Another advantage of remote-sensing is the ability to use wavelengths of light other than visible light for observation. For example, pasture within a field is not homogeneous due to different growth rates of grass and penetration of weeds. Using near-infrared light, types of grass and growth conditions can be differentiated to diagnose the quality of pasture. JA [Japan Agricultural Cooperatives] and dairy farmers can use this information to efficiently bring their pastures back to optimal conditions.
Kokusai Kogyo performed field tests in large pastures in
Based on these results, the local JA was able to efficiently select the fields to perform pasture renovation, a process to replace the current pastures, and successfully renewed the condition of the whole pastureland in the local co-op to an optimal state. They are gradually seeing positive outcomes of this effort.
Predicting Harvesting Time of Wheat and Rice Based on Protein and Water Contents
Kokusai Kogyo is also conducting field trials of "growth diagnosis" for crops such as wheat, rice, soy and tea.
The quality of wheat and rice heavily depends on protein content. Flour is classified into cake flour, all-purpose flour, and bread flour depending on the amount of proteins. Rice with lower protein content is known to taste better, with fluffier and tenderer texture when cooked. For these reasons, rice and wheat farmers vary the amount and timing of fertilization based on years of experience and educated guesses to adjust the amount of protein.
"Using remote-sensing technology, the protein contained in wheat and rice can be estimated from observation data of the fields", says Kamagata.
Kokusai Kogyo first diagnosed wheat growth at each phase of the growers' agricultural management process. Each time, decisions such as the amount of fertilization and the need for top-dressing were made. For wheat, moisture content was also diagnosed using satellite remote sensing, as this is a critical factor in determining the harvest time. Based on the data, optimal harvesting times were predicted, and which field to harvest first was determined. For rice, protein content was estimated to determine the amount of fertilization and the need for top-dressing.
According to Kamagata, "...soy and tea growth diagnosis is done by observing the color of the leaves. The wavelength of light optimal for a diagnosis and the type of image data needed for it depend on the type of crop... we are still in the field validation phase, but we will be obtaining the most suitable image data for customer needs and budget, and enhancing our image analysis techniques to make this technology commercially viable as soon as possible," Kamagata says. The future with eyes from space helping produce high-quality crops is around the corner.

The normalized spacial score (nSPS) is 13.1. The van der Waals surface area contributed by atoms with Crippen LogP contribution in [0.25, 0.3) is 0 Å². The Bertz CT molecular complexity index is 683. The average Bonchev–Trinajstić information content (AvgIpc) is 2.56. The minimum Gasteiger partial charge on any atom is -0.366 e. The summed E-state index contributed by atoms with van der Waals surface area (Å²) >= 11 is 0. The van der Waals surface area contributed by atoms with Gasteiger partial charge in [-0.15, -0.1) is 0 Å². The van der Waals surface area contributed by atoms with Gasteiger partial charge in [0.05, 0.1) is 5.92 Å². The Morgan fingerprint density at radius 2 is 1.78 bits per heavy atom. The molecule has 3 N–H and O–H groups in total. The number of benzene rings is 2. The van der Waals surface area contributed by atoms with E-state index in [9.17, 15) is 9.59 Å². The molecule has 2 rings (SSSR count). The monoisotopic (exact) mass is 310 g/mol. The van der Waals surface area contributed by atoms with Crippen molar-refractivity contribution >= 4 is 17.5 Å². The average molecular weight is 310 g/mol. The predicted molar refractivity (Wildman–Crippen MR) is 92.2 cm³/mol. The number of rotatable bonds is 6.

Contributing to Mitigation of Global Warming and Food Crises Worldwide
"In fact, I believe that satellite remote-sensing in agriculture is more needed and can make a bigger difference in developing and semi-developed countries than in
For this reason, Kokusai Kogyo has a plan to advance efforts in agricultural development and management assistance as well. They expect synergy in these areas, combined with their consulting expertise gained over the years in the areas of land use and water resources that they are deploying overseas.
"In December, 2015, COP21 (UN Framework Convention on Climate Change 21st Session) adopted the 'Paris Agreement'. Part of the CO2 emissions framework was the 'REDD+'. This program offers financial benefits to developing countries for taking action to preserve their forests. Kokusai Kogyo is using satellite remote-sensing to monitor deforestation targeting the REDD+ program. We plan to use remote-sensing to identify regions that have become deforested, while at the same time, recommending which forests should be preserved for the future, and where and what types of crops the local residents should plant and grow", says Kamagata.
Satellite remote-sensing is not only useful in agriculture, but it is also expected to make a major contribution toward solving some of the most urgent challenges facing humanity, such as global warming and food crises.